Rating: 3.5/5 – What if the Zombie Apocalypse Only Affected Children?
by ComicSpectrum reviewer Adam Alamo.
Imagine a world where a zombie plague strikes and it only affects children. How would the world react knowing that there may not be a future generation? What would the parents of the affected children do, seeing their little innocent children turn into bloodthirsty monsters? How would world governments manage and contain the outbreak and the subsequent fallout? These are just some of the questions writer Pierre Boisserie attempts to address in The Rage, a book that tackles the little explored premise of zombie children in what a character in the book calls the “kindergarten apocalypse.”
The book immediately hooked me with an action packed opening sequence that introduces this world ravaged by a zombie plague. Boisserie sets up a story that focuses on both zombified children and a world that has somewhat contained the threat by setting up safe zones and isolating plague victims. I think both of these premises have been mostly overlooked in popular zombie media, but it’s understandable. Seeing children transformed into monsters and subsequently slain probably wouldn’t sit well with most people, particularly in film or television. Also, a world where the zombie threat hasn’t completely overrun societal institutions doesn’t seem like it would leave a lot of room for the gorefest people come to expect from the genre. Boisserie manages to provide plenty of tense, gory moments, though, as he shifts between the initial outbreak and the current state of things to fill in the gaps and flesh out this world. He uses a sympathetic protagonist to straddle these two time periods and I found her to be the only real likeable character in the book, other characters seemed flat or one-dimensional, though to be fair I guess everyone would react differently to an apocalypse. I think Boisserie introduced some interesting concepts like the green zone, which makes sense since humanity is basically fighting a war, and that the zombie “virus” exhibits a yet to be fully explored progression. Still, for me the initial outbreak remains the most interesting part of this tale and while reading I found that I continually wanted to return to that part of the story.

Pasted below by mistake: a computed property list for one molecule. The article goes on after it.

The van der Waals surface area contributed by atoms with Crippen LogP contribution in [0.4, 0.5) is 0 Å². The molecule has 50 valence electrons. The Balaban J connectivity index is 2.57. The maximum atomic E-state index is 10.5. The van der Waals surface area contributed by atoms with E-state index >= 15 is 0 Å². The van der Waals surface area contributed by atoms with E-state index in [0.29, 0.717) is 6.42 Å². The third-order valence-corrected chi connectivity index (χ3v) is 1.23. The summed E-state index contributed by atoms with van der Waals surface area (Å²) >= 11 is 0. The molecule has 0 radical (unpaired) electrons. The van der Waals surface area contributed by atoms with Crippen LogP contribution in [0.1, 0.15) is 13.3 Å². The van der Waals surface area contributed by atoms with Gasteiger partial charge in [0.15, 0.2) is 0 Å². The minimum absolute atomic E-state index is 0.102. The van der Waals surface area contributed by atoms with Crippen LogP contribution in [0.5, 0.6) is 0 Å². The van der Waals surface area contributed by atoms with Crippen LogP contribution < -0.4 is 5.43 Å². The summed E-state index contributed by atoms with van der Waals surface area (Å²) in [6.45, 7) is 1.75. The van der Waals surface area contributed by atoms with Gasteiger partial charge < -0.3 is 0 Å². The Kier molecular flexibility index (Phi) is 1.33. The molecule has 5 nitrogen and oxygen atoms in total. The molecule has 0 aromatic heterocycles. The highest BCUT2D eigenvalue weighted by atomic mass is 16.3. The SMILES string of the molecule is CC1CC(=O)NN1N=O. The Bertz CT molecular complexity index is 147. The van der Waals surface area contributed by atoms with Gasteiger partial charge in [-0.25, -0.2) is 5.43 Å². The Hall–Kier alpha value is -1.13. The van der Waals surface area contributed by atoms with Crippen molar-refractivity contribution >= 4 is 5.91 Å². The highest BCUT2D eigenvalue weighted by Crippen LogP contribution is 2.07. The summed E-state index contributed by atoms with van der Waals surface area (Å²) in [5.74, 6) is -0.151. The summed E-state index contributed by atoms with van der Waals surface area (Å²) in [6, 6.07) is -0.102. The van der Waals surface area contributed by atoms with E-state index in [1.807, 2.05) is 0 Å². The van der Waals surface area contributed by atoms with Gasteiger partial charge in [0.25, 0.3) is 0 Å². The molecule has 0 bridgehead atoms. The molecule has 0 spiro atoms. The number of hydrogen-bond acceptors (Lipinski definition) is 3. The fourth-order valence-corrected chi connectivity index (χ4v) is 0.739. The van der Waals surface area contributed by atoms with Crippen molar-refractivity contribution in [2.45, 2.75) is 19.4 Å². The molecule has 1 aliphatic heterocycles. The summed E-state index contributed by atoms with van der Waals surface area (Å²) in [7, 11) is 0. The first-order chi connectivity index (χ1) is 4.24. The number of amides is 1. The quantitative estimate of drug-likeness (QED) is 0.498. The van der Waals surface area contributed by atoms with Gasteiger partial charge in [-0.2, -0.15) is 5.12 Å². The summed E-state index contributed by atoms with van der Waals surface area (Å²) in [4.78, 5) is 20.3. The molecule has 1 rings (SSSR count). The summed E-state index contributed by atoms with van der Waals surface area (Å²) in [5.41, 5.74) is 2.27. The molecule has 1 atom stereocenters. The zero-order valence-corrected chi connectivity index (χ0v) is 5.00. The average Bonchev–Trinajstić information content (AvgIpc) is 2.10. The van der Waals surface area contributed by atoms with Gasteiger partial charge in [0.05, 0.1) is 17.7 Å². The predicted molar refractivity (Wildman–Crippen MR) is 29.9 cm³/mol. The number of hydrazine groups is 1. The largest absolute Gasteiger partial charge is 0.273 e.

The art by Malo Kerfriden was good, though I think the book could have benefited from art that is more detailed and stylized. I’ll admit that I’m a big fan of gore and while there was plenty of flesh ripping and blood to satisfy that need, the gore seemed rather vague and indistinct. I also had trouble a couple times determining the shift in time periods. While this isn’t necessarily the artist’s domain, maybe a slight change in Boubette’s color palette could have signaled the change.
I think Boisserie’s entry into the zombie field was pretty good, if not particularly groundbreaking. His storytelling has a cinematic flair to it, which moves the story along nicely, and it definitely worked in his favor to release the first part of the story in a 48-page, ad free volume. I would have liked the story to concentrate more on how the virus came to be and how it only affects children rather than the extra pages focusing on the various military excursions, though most zombie stories typically skip over the “how”, it’s a common part of the genre. It does look like the ending of this volume sets up a more child heavy next act and that is something I look forward to.
Reviewed by: Adam Alamo
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